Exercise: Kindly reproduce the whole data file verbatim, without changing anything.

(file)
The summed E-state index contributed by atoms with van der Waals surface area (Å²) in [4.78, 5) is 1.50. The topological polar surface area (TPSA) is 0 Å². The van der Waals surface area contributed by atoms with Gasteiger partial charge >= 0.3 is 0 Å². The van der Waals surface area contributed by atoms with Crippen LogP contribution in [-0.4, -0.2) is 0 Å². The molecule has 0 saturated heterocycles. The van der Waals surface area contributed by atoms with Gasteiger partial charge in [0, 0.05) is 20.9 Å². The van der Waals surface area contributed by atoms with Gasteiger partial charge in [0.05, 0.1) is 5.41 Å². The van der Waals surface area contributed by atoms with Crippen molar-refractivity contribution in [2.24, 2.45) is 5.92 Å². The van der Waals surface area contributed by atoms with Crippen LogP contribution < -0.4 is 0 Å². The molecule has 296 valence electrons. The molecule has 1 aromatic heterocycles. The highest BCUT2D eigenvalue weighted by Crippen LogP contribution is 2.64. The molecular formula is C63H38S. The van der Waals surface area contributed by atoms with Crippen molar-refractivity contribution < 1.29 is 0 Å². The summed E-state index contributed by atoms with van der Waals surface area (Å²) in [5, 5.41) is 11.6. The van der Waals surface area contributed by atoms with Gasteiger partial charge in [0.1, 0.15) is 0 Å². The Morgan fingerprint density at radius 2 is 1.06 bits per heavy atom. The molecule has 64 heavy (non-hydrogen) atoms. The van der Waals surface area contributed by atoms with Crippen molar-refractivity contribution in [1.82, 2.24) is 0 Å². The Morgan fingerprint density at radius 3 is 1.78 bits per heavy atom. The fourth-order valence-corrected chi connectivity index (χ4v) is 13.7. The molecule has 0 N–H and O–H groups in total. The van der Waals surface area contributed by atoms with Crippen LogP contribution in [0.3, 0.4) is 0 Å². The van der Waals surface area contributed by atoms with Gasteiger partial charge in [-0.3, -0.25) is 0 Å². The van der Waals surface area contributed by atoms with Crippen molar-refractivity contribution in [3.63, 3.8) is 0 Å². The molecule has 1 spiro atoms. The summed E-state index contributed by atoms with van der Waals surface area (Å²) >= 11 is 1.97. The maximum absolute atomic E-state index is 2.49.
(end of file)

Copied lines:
The summed E-state index contributed by atoms with van der Waals surface area (Å²) in [4.78, 5) is 1.50. The topological polar surface area (TPSA) is 0 Å². The van der Waals surface area contributed by atoms with Gasteiger partial charge >= 0.3 is 0 Å². The van der Waals surface area contributed by atoms with Crippen LogP contribution in [-0.4, -0.2) is 0 Å². The molecule has 0 saturated heterocycles. The van der Waals surface area contributed by atoms with Gasteiger partial charge in [0, 0.05) is 20.9 Å². The van der Waals surface area contributed by atoms with Gasteiger partial charge in [0.05, 0.1) is 5.41 Å². The van der Waals surface area contributed by atoms with Crippen molar-refractivity contribution in [2.24, 2.45) is 5.92 Å². The van der Waals surface area contributed by atoms with Crippen LogP contribution < -0.4 is 0 Å². The molecule has 296 valence electrons. The molecule has 1 aromatic heterocycles. The highest BCUT2D eigenvalue weighted by Crippen LogP contribution is 2.64. The molecular formula is C63H38S. The van der Waals surface area contributed by atoms with Crippen molar-refractivity contribution < 1.29 is 0 Å². The summed E-state index contributed by atoms with van der Waals surface area (Å²) in [5, 5.41) is 11.6. The van der Waals surface area contributed by atoms with Gasteiger partial charge in [0.1, 0.15) is 0 Å². The Morgan fingerprint density at radius 2 is 1.06 bits per heavy atom. The molecule has 64 heavy (non-hydrogen) atoms. The van der Waals surface area contributed by atoms with Crippen molar-refractivity contribution in [1.82, 2.24) is 0 Å². The Morgan fingerprint density at radius 3 is 1.78 bits per heavy atom. The fourth-order valence-corrected chi connectivity index (χ4v) is 13.7. The molecule has 0 N–H and O–H groups in total. The van der Waals surface area contributed by atoms with Crippen LogP contribution in [0.3, 0.4) is 0 Å². The van der Waals surface area contributed by atoms with Gasteiger partial charge in [-0.3, -0.25) is 0 Å². The van der Waals surface area contributed by atoms with Crippen molar-refractivity contribution in [3.63, 3.8) is 0 Å². The molecule has 1 spiro atoms. The summed E-state index contributed by atoms with van der Waals surface area (Å²) >= 11 is 1.97. The maximum absolute atomic E-state index is 2.49.